Fiat Chrysler Automobiles South Africa (FCA SA) aims to sell more than 4 000 Fiats, Jeeps and Alfas in South Africa in 2019.
This will be a significant improvement on the roughly 2 600 units moving off showroom floors in 2018.
“Achieving over 4 000 units is a reasonable target,” explains CEO Graham Eagle. “We have now been transformed into a lean company with a new approach to sales and marketing and a clarity on the direction in which we are heading. We also have a number of new launches this year.”
FCA SA sales peaked at around 15 000 units in 2012, when Fiat and Chrysler were still two separate companies in South Africa.
The two brands merged on the global stage in 2014, with South Africa one of the last countries where the two companies finally consolidated, doing so in May 2018.
Bringing the two divergent companies – one European and one American – together, meant marrying two separate management structures, parts supply chains and dealer networks.
“The merger meant we had to consolidate dealerships where there were Fiat and Chrysler dealerships in certain geographic areas, leading people to think that we were struggling,” says Eagle.
“This coincided with General Motors leaving South Africa, raising questions about Chrysler as another US manufacturer, compounded by the fact that Chrysler and Dodge were withdrawing from all global right-hand-drive markets.”
The rand also weakened substantially, with FCA SA moving quickly to push up prices.
Eagle is, however, optimistic that FCA SA has now finally moved beyond the turmoil that punctuated recent years.
Eagle – the former Honda Southern Africa VP – has been in the job since August last year, and has now also been joined by a new financial director and a fresh sales and marketing team.
The company has also been resized according to its new sales volume in terms of employment and dealerships.
FCA SA has 25 selling dealers, plus 14 service dealers.
“We are well covered. You need between 35 and 40 dealers to cover the South African market,” says Eagle.
“The challenge is now for the company to start reflecting Fiat Chrysler’s global success,” he adds.
Jeep has moved from around 700 000 unit sales in 2014 to almost two-million units a year. Fiat and Alfa have, however, not quite duplicated this trend.
The sports-utility vehicle (SUV) market has exploded in recent years and Jeep has managed to benefit from this market trend, says Eagle.
Moves are afoot for Alfa to also participate in this market boom, through the development of an Alfa SUV below the Stelvio in size, as well as one slightly bigger than the Stelvio.
“Timing is not certain, but this could be available in the next three to four years,” says Eagle.
South Africans can, however, in the meantime, prepare themselves for an avalanche of new products coming from the FCA stable this year.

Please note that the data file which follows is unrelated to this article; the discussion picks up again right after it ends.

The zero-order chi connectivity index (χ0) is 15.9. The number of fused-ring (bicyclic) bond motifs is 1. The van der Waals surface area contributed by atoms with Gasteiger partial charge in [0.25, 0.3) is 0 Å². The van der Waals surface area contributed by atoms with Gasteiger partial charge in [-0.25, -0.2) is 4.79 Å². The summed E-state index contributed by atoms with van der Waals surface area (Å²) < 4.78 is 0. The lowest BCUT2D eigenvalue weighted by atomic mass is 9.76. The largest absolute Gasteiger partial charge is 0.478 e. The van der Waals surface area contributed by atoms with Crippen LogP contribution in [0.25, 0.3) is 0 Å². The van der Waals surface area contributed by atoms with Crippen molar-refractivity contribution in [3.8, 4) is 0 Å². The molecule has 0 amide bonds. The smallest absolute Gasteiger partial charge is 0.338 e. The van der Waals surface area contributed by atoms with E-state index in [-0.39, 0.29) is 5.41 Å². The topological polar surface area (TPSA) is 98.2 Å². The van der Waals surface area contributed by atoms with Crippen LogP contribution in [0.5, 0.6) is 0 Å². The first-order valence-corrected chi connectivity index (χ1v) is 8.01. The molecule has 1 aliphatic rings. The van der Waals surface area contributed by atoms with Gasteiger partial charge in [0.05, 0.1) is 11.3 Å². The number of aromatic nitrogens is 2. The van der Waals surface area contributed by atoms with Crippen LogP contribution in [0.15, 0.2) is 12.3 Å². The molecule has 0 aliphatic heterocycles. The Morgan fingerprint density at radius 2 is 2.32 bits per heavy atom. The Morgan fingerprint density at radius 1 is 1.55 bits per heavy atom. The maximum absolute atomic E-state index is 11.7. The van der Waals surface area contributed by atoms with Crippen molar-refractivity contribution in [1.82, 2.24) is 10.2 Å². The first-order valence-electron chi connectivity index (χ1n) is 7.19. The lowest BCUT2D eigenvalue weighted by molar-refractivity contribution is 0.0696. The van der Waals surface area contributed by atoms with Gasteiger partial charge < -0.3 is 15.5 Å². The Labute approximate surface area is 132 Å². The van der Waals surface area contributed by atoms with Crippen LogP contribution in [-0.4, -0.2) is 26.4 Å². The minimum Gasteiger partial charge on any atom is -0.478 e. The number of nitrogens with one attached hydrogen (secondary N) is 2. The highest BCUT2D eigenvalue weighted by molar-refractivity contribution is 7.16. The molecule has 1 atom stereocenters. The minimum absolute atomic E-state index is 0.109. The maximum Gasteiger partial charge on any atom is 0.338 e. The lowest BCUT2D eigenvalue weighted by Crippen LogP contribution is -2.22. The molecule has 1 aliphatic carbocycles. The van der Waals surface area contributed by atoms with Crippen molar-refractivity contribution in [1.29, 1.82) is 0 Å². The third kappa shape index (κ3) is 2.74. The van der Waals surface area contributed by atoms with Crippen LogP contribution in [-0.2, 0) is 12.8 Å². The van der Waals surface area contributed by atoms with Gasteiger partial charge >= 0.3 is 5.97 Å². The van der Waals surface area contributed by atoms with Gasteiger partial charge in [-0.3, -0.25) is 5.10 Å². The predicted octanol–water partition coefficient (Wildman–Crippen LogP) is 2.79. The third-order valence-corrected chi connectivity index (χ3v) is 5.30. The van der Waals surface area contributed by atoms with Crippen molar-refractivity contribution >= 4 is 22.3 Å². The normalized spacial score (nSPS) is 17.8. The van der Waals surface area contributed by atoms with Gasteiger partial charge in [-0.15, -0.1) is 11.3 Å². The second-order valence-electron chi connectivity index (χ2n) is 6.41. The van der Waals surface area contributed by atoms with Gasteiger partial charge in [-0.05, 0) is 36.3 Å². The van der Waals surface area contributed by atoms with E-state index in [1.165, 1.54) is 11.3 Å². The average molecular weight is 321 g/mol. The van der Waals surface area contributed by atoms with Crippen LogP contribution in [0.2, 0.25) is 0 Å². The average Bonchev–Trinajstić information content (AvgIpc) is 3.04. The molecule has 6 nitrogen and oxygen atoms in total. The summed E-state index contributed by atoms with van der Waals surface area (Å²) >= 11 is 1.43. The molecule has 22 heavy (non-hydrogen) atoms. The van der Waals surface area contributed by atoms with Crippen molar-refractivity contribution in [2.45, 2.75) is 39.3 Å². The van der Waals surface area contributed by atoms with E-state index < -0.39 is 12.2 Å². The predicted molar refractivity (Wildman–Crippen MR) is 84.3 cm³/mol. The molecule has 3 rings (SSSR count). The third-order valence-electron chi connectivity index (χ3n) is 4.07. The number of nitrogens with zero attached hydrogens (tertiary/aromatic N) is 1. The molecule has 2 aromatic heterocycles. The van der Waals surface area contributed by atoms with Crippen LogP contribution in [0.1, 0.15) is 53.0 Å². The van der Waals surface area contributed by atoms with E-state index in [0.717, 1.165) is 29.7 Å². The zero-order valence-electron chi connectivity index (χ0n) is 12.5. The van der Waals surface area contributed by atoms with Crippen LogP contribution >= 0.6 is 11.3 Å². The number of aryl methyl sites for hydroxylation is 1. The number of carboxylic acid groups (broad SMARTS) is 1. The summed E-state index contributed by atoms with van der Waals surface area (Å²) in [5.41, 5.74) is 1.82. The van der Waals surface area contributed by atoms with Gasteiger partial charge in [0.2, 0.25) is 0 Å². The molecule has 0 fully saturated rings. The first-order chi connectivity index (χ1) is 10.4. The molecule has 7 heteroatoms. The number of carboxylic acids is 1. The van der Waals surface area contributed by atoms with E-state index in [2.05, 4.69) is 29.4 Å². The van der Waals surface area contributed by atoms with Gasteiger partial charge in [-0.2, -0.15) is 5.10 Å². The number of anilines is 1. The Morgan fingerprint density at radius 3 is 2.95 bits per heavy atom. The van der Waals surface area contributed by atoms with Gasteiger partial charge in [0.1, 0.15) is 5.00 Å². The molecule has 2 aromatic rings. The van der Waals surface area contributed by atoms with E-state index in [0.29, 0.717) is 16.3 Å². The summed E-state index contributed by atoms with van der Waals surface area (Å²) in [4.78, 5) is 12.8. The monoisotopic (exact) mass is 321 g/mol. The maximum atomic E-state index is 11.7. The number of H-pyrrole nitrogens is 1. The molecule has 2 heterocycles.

The Stelvio B-Tech is aimed at those looking for a vehicle with a more predatory look, while the 375 kW Stelvio Q performance SUV promises to set hearts racing.
The Stelvio Q will be the brand leader on Alfa’s side, says Eagle.
A tweaked Alfa Giulia will make its debut in the middle of the year.
The Jeep Compass range will also be widened, with only the range-topping Trailhawk currently available locally.
The Jeep Renegade will receive a mid-cycle upgrade, as will the Jeep Cherokee. The Grand Cherokee will also sport some improvements.
The 522 kW Jeep Grand Cherokee TrackHawk has already made its debut in South Africa.
“This is the most powerful SUV in the world,” says Eagle.
Last, but not least, is the launch of the all-new Wrangler.
“The new Wrangler remains the ultimate off-roader, but has gained a more on-road personality,” says Eagle.
FCA SA’s Future
Looking ahead, Eagle believes it is possible for FCA SA to return to sales of more than 6 000 units in the medium term.
“We need to get the public to realise that we are here to stay.
“Our biggest challenge is to get our volume up and for the brand to be recognised for the quality and good value it offers.”
Eagle says FCA SA has perhaps moved too aggressively on price in the past. The company has, however, now steadied price increases to below the rest of the market.
“Parts availability is one of the best in the country, averaging around a 93% fill rate – so that is not an issue,” he adds.
One uncertainty is what changes government’s amended Automotive Production and Development Programme (APDP), set for introduction in 2021, will bring for vehicle importers.
Under the current APDP, importers can benefit from duty credits on sale from local vehicle manufacturers, which helps them to import vehicles at a lower cost.
“We expect local manufacturers to be under some pressure to increase local parts content under the new APDP, and we don’t know how this will affect the availability of duty credits,” says Eagle.
“This is quite important, as 72% of all cars on sale in South Africa are imported.”